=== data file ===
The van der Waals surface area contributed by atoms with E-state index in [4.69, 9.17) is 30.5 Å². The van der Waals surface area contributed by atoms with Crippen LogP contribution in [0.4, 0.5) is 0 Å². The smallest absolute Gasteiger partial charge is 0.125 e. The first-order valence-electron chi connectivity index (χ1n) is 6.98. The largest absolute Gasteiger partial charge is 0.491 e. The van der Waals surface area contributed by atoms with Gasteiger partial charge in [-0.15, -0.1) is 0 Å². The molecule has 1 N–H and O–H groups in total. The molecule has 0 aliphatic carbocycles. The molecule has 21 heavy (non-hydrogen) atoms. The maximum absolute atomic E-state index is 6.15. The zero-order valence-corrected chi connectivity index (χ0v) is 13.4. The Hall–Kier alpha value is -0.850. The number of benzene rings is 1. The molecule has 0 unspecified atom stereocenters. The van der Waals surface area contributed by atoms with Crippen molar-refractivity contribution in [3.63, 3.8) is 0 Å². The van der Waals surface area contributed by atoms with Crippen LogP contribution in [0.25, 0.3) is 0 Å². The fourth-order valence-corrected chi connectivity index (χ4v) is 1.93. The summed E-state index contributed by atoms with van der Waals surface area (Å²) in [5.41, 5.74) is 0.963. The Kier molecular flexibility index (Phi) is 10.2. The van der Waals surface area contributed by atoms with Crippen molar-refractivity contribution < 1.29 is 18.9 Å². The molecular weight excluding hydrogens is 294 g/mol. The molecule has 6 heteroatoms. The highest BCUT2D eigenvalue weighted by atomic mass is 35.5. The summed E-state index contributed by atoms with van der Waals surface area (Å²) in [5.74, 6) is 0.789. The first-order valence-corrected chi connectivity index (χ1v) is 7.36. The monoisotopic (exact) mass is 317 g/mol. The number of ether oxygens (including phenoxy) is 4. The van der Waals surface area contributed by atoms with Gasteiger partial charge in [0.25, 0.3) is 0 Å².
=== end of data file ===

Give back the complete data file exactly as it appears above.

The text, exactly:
The van der Waals surface area contributed by atoms with E-state index in [4.69, 9.17) is 30.5 Å². The van der Waals surface area contributed by atoms with Crippen LogP contribution in [0.4, 0.5) is 0 Å². The smallest absolute Gasteiger partial charge is 0.125 e. The first-order valence-electron chi connectivity index (χ1n) is 6.98. The largest absolute Gasteiger partial charge is 0.491 e. The van der Waals surface area contributed by atoms with Gasteiger partial charge in [-0.15, -0.1) is 0 Å². The molecule has 1 N–H and O–H groups in total. The molecule has 0 aliphatic carbocycles. The molecule has 21 heavy (non-hydrogen) atoms. The maximum absolute atomic E-state index is 6.15. The zero-order valence-corrected chi connectivity index (χ0v) is 13.4. The Hall–Kier alpha value is -0.850. The number of benzene rings is 1. The molecule has 0 unspecified atom stereocenters. The van der Waals surface area contributed by atoms with Crippen molar-refractivity contribution in [3.63, 3.8) is 0 Å². The van der Waals surface area contributed by atoms with Crippen LogP contribution in [0.25, 0.3) is 0 Å². The fourth-order valence-corrected chi connectivity index (χ4v) is 1.93. The summed E-state index contributed by atoms with van der Waals surface area (Å²) in [5.41, 5.74) is 0.963. The Kier molecular flexibility index (Phi) is 10.2. The van der Waals surface area contributed by atoms with Crippen molar-refractivity contribution < 1.29 is 18.9 Å². The molecular weight excluding hydrogens is 294 g/mol. The molecule has 6 heteroatoms. The highest BCUT2D eigenvalue weighted by atomic mass is 35.5. The summed E-state index contributed by atoms with van der Waals surface area (Å²) in [5.74, 6) is 0.789. The first-order valence-corrected chi connectivity index (χ1v) is 7.36. The monoisotopic (exact) mass is 317 g/mol. The number of ether oxygens (including phenoxy) is 4. The van der Waals surface area contributed by atoms with Gasteiger partial charge in [0.25, 0.3) is 0 Å².